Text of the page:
Background: Relatively few human immunodeficiency virus (HIV)-infected children worldwide have access to care and treatment. The Romanian-American Children’s Center, a collaborative project of a U.S. health care institution and the Romanian government, has established a comprehensive program of highly active antiretroviral therapy for children in Constanta, Romania.
Objectives: To describe the design and outcomes of a program of pediatric HIV/acquired immunodeficiency syndrome (AIDS) care and treatment in a resource-poor setting.
Setting: Outpatient center providing comprehensive primary and HIV/AIDS specialty care and treatment to all known HIV-infected children living in Constanta County, Romania.
Outcomes: As of August 2003, a total of 452 children were receiving highly active antiretroviral therapy. Therapy has been well-tolerated, with ~90% of children continuing to receive treatment after a median duration of follow-up of 67 weeks. Normal weight and height growth velocities have been observed among treated children. Marked decreases have been observed in rates of hospitalization and mortality. The mean change in CD4+ lymphocyte count for 173 children who have both a baseline count and at least 1 follow-up count is +284 cells/μL (P < 0.0001).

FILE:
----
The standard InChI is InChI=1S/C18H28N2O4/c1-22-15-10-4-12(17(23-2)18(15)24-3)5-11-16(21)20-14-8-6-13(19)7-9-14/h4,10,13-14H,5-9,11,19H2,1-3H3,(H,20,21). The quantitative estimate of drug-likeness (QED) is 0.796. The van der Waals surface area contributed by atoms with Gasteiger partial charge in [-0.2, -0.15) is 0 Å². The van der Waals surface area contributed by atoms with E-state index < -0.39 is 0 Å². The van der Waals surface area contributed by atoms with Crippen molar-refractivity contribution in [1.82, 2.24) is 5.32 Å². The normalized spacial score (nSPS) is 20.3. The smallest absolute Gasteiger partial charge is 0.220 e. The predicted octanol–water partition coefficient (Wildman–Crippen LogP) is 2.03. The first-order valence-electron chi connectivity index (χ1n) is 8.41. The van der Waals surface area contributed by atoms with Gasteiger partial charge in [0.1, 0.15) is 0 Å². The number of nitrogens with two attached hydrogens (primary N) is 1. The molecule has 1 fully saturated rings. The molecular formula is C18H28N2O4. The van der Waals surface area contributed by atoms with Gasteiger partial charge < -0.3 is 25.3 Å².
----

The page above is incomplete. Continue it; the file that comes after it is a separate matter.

Conclusions: Highly active antiretroviral therapy can be administered safely and effectively to children in a resource-poor setting, with outcomes comparable with those observed in U.S. pediatric antiretroviral clinical trials.
From the Department of Pediatrics, Baylor College of Medicine and Texas Children’s Hospital, Houston, TX; and the Centrul de Copii Romano-American (Romanian-American Children’s Center), Constanta, Romania
Accepted for publication April 5, 2004.
Supported in part by the Abbott Laboratories Fund Step Forward program, the Sisters of Charity of the Incarnate Word, the Bristol-Myers Squibb Foundation, the U.S. Agency for International Development (Baylor grant 186-A-00-00-00113), the Fogarty International Center of the U.S.
National Institutes of Health (Baylor AIDS International Training and Research Program grant 5 D43 TW01036) and the National Institute of Allergy and Infectious Diseases (Baylor Center for AIDS research grant AI36211).
Address for reprints: Mark W. Kline, MD, Department of Pediatrics, Baylor College of Medicine, 6621 Fannin Street, CCC1570, Houston, Texas 77030. Fax 832-825-1281; E-mail firstname.lastname@example.org